James Lasdun’s The Fall Guy is a psychological thriller with the same eerie flavor as Claire Messud’s The Woman Upstairs. With astute observations of those around him, Lasdun’s unreliable narrator is as literate as he is lethal and downright creepy.
When Matthew, an out of work chef, accepts an invitation from his wealthy cousin Charlie, a recently dismissed hedge fund manager, to spend the summer at his luxurious mountainside retreat, their cohabitation seems relatively peaceful at first. Matthew occupies the guest house and cooks the meals, while Charlie and his wife, Chloe, while away the days swimming, reading, and practicing yoga. Their conversations are friendly yet reserved, with an underlying vein of Matthew’s unrequited love for his cousin’s wife and his jealousy of Charlie’s success. Charlie is overbearing and entitled (he has a million and a half dollars in cash in his home safe), while he vacillates between being the gracious savior of Matthew’s moneyless circumstances and acting as the overlord expecting undue fealty for his benevolence.
As the story slowly unveils secrets in the characters’ past, Lasdun’s descriptions of Matthew’s gourmet meals are mouth-watering, with exquisite attention to detail. This detail continues with Chloe’s project of photographing county mailboxes and creating gardens around the house, lulling the reader into thinking nothing bad will happen after all. Matthew’s private rants about his bad luck growing up without a father who disappeared after making bad investments, his private schooling abruptly interrupted by being caught dealing drugs, and his unsuccessful forays into the restaurant business, all seem innocuous – the quiet despair of a depressed person, not the festering revenge of a psychopath.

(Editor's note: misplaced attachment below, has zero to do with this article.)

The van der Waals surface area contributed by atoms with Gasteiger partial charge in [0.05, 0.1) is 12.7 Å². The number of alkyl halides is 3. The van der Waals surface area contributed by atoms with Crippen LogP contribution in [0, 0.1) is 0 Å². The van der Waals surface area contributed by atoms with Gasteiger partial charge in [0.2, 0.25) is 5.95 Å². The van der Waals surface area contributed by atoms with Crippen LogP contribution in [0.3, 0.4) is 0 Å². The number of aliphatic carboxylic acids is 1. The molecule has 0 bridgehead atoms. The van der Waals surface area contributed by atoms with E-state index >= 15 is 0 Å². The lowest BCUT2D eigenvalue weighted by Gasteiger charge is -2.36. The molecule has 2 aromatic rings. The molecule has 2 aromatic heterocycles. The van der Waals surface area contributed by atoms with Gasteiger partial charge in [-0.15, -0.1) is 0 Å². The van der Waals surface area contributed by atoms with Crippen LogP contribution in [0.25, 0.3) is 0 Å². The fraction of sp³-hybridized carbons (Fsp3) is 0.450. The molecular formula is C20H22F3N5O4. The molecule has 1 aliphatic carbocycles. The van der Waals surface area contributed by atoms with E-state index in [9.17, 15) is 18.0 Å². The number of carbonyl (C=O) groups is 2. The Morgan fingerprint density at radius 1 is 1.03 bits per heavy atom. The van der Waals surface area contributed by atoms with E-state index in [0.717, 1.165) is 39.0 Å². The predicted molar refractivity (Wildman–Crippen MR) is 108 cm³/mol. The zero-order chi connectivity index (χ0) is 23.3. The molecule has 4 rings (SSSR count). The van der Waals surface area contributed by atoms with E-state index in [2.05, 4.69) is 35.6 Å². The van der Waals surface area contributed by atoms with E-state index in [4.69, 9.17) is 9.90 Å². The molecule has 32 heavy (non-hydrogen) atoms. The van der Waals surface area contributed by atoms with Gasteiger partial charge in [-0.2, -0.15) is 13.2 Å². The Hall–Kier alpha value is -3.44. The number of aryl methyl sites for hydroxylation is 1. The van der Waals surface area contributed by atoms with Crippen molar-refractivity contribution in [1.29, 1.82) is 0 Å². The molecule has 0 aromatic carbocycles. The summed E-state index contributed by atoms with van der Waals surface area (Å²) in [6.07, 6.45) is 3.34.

When Matthew decides to secretly follow Chloe on one of her photographing expeditions, and discovers she is having a secret affair with another man, the narrative quickly turns into a Hitchcockian drama. To reveal too much would spoil the plot; Lasdun uses clever twists and red herrings to draw the reader into the maze of deception, revealing more past history as possible motives for the characters’ actions. The denouement is unexpected – I backtracked to reread pages, thinking I must have missed something because the sudden change in the action took me by surprise – not at all what I had been led to expect. The ending is a little rattling, but the murderer (did I tell you there’s a murder?) is caught.
Lasdun includes a few phrases worth remembering. One easy to apply to the next person you meet who is pretentiously cheerful –
…”a hypocrite in whom dissembling graciousness had become habit…”
I read the book from the library, but I couldn’t help thinking how well the book would play on Audible with Matthew’s British accent. The beginning is a little slow, but once the action starts, it would be hard to fall asleep listening.